[Date Prev][Date Next]   [Thread Prev][Thread Next]   [Thread Index] [Date Index] [Author Index]

Re: Feature proposal: Extended Life Cycle Support

On Mon, 6 Jul 2009 16:25:08 +0100, Christopher Brown
<snecklifter gmail com>
> 2009/7/6 Jeroen van Meeuwen <kanarip kanarip com>:
>> On Sun, 5 Jul 2009 22:13:07 +0100, Christopher Brown
>> <snecklifter gmail com>
>> wrote:
>>> Honestly, I'm impressed by your persistence but I think simply trying
>>> to re-instate Fedora Legacy (which it sounds like this is what you are
>>> trying to do) is doomed to permanent failure.
>> I love your argumentation behind this statement;
>> Why do you think it's doomed exactly? Is it reasoning following the past
>> Fedora Legacy initiatives (and failure), or is there anything new?
> That plus the fact that you have Red Hat, the major backers of Fedora,
> producing a distribution that is geared towards long term support for
> their clients. Hence any initiative to increase the length of time
> Fedora is supported will not (I believe) receive anything more than
> lip service from RH. I completely understand that and it makes
> financial sense.

"lip service" doesn't translate very well but I think I got the clue;

If you're saying that Red Hat would choose to not support this initiative
for whatever their reasons, may be, then so be it. I can't control what
they do and I wouldn't want to. I can control however what I do with or
without Red Hat's blessing.

> I was simply trying to identify what the requirements are for LTS on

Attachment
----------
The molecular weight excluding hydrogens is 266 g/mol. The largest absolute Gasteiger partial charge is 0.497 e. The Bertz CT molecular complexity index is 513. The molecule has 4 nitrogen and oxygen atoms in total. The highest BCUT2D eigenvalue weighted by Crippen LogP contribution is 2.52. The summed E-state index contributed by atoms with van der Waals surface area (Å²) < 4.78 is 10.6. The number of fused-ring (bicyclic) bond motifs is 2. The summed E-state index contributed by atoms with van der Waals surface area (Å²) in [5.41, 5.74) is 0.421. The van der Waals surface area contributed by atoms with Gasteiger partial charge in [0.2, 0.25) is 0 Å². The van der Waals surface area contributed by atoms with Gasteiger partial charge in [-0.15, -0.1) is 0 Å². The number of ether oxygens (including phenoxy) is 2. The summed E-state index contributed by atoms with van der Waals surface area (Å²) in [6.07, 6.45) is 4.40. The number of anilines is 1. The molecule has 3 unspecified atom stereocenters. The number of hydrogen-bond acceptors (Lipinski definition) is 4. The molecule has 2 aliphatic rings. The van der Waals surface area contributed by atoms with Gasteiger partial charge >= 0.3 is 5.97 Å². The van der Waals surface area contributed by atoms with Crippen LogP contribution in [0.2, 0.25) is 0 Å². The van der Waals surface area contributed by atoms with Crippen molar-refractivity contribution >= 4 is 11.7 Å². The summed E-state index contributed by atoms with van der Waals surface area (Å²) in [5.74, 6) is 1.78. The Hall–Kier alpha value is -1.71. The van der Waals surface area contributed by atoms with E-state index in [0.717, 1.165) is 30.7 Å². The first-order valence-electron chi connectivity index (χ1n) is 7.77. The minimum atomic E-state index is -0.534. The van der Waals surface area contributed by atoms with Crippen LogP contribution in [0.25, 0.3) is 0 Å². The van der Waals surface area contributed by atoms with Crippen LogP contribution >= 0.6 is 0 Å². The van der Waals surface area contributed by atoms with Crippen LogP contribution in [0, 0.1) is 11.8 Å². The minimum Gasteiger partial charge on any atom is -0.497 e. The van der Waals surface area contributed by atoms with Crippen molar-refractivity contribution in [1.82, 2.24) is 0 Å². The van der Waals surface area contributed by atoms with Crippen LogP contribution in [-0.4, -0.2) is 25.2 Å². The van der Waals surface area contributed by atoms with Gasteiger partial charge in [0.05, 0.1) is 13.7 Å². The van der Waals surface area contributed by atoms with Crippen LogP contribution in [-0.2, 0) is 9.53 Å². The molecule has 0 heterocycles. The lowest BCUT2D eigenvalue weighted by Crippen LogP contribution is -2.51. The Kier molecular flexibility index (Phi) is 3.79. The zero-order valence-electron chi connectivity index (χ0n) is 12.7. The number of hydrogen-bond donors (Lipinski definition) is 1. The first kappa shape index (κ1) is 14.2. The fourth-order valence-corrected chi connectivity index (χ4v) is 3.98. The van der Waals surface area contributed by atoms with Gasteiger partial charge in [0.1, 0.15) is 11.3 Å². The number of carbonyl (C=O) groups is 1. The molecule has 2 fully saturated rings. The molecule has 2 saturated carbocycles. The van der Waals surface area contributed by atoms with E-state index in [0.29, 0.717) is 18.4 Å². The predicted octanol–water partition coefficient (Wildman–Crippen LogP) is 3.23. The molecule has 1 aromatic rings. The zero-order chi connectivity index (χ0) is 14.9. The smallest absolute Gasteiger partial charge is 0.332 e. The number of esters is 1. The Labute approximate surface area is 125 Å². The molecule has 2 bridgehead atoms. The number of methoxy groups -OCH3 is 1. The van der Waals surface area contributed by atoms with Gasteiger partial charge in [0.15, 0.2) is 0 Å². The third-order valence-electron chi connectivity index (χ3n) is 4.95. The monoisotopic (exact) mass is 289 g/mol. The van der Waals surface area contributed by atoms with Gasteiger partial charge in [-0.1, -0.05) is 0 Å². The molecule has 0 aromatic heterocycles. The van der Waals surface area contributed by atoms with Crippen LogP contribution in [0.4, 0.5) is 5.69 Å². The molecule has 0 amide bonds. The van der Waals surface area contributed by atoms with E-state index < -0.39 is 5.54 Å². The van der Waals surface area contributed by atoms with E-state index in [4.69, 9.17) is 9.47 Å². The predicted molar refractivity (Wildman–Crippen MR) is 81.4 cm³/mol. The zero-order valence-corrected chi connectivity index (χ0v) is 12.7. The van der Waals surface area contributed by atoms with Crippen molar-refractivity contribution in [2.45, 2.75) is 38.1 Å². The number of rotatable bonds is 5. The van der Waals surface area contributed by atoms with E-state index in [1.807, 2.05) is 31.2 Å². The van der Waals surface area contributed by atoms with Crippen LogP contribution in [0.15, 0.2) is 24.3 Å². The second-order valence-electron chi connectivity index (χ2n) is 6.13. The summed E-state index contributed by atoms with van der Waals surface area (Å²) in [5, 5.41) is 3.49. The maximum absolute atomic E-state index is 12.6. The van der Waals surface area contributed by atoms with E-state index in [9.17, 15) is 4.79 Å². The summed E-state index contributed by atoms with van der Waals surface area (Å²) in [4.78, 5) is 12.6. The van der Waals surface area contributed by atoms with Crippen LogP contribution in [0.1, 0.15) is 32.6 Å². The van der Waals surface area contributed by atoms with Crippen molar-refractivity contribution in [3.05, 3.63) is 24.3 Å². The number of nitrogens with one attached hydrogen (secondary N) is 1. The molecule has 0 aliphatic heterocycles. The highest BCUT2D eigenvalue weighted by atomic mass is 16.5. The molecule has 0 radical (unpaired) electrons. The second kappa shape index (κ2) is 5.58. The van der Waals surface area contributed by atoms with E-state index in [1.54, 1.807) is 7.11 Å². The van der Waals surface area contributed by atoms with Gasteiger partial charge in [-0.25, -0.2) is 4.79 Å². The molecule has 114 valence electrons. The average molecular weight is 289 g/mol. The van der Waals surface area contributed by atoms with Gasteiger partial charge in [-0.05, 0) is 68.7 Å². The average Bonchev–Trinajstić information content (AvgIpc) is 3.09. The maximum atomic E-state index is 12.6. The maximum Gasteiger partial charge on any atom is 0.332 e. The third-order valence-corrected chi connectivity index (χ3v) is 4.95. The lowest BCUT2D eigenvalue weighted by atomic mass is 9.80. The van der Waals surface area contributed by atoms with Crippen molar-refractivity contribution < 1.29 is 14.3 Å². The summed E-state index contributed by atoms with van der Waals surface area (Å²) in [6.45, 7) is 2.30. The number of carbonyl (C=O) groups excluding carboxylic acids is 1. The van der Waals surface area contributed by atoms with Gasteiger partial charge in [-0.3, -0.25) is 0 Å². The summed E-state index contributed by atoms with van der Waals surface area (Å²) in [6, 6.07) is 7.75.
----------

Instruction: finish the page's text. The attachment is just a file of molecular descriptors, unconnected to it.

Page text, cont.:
> Fedora. I think simply saying "Fedora needs LTS" is doomed as the past
> has proved. "Those that forget the past are doomed to repeat it." -
> George Santayana

I'm too eager to respond with similar phrases as put onto the Feature wiki
page; if the difference between the long term support model for RHEL and an
extended life cycle model for Fedora isn't clear enough, then how can I
explain the added value of a commercial company backing it's product,
stable API/ABI offerings, hardware and software certifications, a phone
number, the differences between 7 years or 19 months, desktop environments
vs. enterprise solutions, prolonged availability of security updates
(only!) vs. prolonged application support (including security updates), and
the difference between 19 months and 3 years?

> The sooner Fedora gets out of its identity crisis the better.

I wholeheartedly agree, but it's a completely different discussion.

Kind regards,

Jeroen van Meeuwen

[Date Prev][Date Next]   [Thread Prev][Thread Next]   [Thread Index] [Date Index] [Author Index]